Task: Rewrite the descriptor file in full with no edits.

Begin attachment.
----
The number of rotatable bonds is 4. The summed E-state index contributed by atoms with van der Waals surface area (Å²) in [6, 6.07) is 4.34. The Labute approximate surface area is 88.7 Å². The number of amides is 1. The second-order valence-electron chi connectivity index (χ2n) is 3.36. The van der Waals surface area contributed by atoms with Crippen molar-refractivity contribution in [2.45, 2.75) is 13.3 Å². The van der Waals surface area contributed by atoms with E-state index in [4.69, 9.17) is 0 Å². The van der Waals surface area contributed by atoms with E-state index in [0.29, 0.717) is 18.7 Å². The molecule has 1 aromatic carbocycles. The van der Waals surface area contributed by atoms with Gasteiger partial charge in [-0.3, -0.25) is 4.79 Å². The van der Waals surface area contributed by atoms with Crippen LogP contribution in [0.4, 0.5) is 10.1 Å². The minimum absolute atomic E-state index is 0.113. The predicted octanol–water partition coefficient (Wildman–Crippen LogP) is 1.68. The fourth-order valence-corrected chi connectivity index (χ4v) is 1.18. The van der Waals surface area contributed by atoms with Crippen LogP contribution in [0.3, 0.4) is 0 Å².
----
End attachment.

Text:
The number of rotatable bonds is 4. The summed E-state index contributed by atoms with van der Waals surface area (Å²) in [6, 6.07) is 4.34. The Labute approximate surface area is 88.7 Å². The number of amides is 1. The second-order valence-electron chi connectivity index (χ2n) is 3.36. The van der Waals surface area contributed by atoms with Crippen molar-refractivity contribution in [2.45, 2.75) is 13.3 Å². The van der Waals surface area contributed by atoms with E-state index in [4.69, 9.17) is 0 Å². The van der Waals surface area contributed by atoms with E-state index in [0.29, 0.717) is 18.7 Å². The molecule has 1 aromatic carbocycles. The van der Waals surface area contributed by atoms with Gasteiger partial charge in [-0.3, -0.25) is 4.79 Å². The van der Waals surface area contributed by atoms with Crippen LogP contribution in [0.4, 0.5) is 10.1 Å². The minimum absolute atomic E-state index is 0.113. The predicted octanol–water partition coefficient (Wildman–Crippen LogP) is 1.68. The fourth-order valence-corrected chi connectivity index (χ4v) is 1.18. The van der Waals surface area contributed by atoms with Crippen LogP contribution in [0.3, 0.4) is 0 Å².